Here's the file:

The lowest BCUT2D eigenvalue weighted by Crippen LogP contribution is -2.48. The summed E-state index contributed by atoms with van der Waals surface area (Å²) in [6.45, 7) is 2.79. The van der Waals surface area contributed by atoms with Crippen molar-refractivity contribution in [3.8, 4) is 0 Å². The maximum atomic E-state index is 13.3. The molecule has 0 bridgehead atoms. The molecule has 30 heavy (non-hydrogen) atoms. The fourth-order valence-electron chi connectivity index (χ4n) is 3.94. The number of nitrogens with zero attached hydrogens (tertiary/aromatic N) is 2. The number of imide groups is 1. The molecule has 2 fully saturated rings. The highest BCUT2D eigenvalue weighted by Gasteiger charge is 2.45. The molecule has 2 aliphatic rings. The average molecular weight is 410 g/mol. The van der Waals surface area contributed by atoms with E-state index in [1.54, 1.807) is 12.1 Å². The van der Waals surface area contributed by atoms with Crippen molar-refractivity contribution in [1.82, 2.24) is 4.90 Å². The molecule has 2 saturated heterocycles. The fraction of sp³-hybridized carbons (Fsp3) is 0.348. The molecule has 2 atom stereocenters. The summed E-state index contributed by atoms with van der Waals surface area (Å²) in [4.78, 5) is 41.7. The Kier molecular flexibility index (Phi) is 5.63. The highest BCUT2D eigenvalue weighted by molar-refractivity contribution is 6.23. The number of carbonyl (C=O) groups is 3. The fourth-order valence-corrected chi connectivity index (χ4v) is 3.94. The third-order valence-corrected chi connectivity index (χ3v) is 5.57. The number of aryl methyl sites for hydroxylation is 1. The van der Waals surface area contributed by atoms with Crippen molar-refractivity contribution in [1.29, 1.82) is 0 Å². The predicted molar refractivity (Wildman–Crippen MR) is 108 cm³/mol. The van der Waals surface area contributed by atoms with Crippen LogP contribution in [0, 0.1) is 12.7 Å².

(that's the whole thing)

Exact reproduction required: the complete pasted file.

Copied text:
The lowest BCUT2D eigenvalue weighted by Crippen LogP contribution is -2.48. The summed E-state index contributed by atoms with van der Waals surface area (Å²) in [6.45, 7) is 2.79. The van der Waals surface area contributed by atoms with Crippen molar-refractivity contribution in [3.8, 4) is 0 Å². The maximum atomic E-state index is 13.3. The molecule has 0 bridgehead atoms. The molecule has 30 heavy (non-hydrogen) atoms. The fourth-order valence-electron chi connectivity index (χ4n) is 3.94. The number of nitrogens with zero attached hydrogens (tertiary/aromatic N) is 2. The number of imide groups is 1. The molecule has 2 fully saturated rings. The highest BCUT2D eigenvalue weighted by Gasteiger charge is 2.45. The molecule has 2 aliphatic rings. The average molecular weight is 410 g/mol. The van der Waals surface area contributed by atoms with E-state index in [1.54, 1.807) is 12.1 Å². The van der Waals surface area contributed by atoms with Crippen molar-refractivity contribution in [1.82, 2.24) is 4.90 Å². The molecule has 2 saturated heterocycles. The fraction of sp³-hybridized carbons (Fsp3) is 0.348. The molecule has 2 atom stereocenters. The summed E-state index contributed by atoms with van der Waals surface area (Å²) in [4.78, 5) is 41.7. The Kier molecular flexibility index (Phi) is 5.63. The highest BCUT2D eigenvalue weighted by molar-refractivity contribution is 6.23. The number of carbonyl (C=O) groups is 3. The fourth-order valence-corrected chi connectivity index (χ4v) is 3.94. The third-order valence-corrected chi connectivity index (χ3v) is 5.57. The number of aryl methyl sites for hydroxylation is 1. The van der Waals surface area contributed by atoms with Crippen molar-refractivity contribution in [1.29, 1.82) is 0 Å². The predicted molar refractivity (Wildman–Crippen MR) is 108 cm³/mol. The van der Waals surface area contributed by atoms with Crippen LogP contribution in [0, 0.1) is 12.7 Å².